B/Ds need to start at the foundation level, though, rethinking basics such as whom to reach out to in the organization as potential key contacts—operations officers, perhaps—and how to replace the payout grid system so all can be compensated fairly and the economies of scale can reward productivity. If adjustments are not made, teams will feel unable to fit into the B/D’s culture. A model for the relationship would combine a business-to-business structure with a partnership’s personal touch, Pershing says.
That partner may add value to a firm’s business by entering into its processes and giving specific support. This could mean studying its investing philosophy, then supplying pertinent advice, or becoming proficient in the advisery field’s technological systems and tools. It could also mean equipping the client with additional tools by which to provide financial, business and estate-planning services.
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Underlying any strategy is the importance of building the relationship—“the foundation upon which a winning firm serves its clients.” Success is more certain for both parties when they share values and vision, have complementary cultures, the paper says, urging them to meet periodically to discuss strategies and expectations.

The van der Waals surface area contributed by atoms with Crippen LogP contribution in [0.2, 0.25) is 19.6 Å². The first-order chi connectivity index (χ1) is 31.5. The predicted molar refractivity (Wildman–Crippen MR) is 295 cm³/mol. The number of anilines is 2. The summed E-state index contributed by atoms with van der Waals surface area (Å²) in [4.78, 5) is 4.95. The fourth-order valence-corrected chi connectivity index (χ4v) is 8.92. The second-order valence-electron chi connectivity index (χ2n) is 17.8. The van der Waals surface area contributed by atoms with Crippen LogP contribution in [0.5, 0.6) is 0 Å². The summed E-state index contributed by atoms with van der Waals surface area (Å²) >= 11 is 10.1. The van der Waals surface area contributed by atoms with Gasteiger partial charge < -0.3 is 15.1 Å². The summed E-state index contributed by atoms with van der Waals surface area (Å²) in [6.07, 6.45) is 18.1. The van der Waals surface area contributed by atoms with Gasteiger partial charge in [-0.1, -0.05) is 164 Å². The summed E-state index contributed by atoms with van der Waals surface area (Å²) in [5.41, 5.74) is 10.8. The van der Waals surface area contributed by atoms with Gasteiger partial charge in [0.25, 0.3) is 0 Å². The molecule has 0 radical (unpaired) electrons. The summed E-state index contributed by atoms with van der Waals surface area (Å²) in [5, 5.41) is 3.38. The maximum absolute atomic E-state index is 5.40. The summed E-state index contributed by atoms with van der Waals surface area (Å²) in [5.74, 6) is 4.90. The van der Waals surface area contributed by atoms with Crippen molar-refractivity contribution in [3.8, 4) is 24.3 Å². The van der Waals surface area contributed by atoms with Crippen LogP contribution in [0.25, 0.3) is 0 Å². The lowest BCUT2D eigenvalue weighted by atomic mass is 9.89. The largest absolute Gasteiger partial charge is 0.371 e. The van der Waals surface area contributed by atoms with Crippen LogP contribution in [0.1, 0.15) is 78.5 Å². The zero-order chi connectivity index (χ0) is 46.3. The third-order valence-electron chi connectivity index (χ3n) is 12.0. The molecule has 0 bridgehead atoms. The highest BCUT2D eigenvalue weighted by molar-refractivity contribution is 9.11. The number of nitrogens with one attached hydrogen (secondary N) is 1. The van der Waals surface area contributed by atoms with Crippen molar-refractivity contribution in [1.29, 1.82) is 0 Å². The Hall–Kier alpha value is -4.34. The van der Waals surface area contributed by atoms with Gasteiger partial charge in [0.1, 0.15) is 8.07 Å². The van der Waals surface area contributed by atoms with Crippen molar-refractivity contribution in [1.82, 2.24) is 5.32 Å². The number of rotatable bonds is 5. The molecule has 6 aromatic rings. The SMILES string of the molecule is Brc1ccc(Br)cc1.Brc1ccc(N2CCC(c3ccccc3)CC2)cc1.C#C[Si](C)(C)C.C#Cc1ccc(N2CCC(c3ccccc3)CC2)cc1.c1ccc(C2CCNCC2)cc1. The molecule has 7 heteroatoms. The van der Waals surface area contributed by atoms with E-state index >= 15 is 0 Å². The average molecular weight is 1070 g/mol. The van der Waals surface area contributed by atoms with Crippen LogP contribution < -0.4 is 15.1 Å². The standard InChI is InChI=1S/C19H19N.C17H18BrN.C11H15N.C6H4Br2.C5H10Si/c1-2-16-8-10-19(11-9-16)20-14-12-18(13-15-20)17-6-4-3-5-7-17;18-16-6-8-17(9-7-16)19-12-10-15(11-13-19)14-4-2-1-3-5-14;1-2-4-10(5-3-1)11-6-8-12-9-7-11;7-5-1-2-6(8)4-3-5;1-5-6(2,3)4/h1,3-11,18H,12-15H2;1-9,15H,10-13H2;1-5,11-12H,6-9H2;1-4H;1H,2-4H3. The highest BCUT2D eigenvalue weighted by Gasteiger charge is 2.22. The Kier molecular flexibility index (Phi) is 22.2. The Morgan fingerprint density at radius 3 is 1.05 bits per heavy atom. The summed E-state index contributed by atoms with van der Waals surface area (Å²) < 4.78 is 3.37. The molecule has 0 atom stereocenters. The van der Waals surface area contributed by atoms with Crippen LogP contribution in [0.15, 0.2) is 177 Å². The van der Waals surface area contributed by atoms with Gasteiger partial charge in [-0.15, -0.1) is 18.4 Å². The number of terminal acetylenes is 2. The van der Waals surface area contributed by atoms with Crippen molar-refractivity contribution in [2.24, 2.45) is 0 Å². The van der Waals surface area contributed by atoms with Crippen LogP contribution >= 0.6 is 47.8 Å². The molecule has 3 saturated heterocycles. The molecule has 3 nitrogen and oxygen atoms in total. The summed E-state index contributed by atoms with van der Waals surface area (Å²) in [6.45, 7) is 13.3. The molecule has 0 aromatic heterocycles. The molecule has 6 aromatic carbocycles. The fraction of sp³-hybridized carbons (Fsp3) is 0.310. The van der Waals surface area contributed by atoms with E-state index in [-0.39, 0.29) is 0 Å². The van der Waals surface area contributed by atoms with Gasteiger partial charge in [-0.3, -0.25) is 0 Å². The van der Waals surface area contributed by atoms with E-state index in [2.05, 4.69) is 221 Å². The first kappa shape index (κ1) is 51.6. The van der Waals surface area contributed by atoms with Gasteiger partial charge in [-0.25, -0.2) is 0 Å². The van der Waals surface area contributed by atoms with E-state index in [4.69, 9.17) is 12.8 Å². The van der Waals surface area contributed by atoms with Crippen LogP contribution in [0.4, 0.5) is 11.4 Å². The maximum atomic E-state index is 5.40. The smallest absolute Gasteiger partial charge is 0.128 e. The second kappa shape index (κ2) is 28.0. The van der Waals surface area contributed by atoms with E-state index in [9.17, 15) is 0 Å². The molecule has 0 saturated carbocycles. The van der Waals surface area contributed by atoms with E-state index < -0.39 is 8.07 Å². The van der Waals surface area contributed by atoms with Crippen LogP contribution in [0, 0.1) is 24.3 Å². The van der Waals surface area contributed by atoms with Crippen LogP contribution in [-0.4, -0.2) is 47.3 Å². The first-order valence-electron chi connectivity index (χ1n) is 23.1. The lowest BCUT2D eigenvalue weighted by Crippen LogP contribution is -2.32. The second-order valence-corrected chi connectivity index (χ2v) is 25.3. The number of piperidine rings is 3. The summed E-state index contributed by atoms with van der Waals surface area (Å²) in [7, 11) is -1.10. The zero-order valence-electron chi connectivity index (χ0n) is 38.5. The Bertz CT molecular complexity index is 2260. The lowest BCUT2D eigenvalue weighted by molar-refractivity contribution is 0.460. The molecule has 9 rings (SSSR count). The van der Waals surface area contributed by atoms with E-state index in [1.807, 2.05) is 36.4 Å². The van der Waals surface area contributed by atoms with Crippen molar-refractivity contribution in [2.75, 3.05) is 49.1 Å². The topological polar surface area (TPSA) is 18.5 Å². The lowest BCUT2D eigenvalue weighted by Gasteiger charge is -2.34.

“There is no better question for a business owner than the question, ‘What do you envision your firm to be like in five or 10 years?’ To be a good business partner, broker/dealers need to keep asking that question and knowing the answer, as well. Ideally, the vision is one where the broker/dealer can continue to be part of the business of the advisers’ firm, and also a vision to which the broker/dealer can contribute,” it says. “The more the advisers share and work on their business strategy with the broker/dealer, the more lasting and strong the relationship will be.”
Pershing, a BNY Mellon company, is a global financial services provider. The company’s white paper may be downloaded here.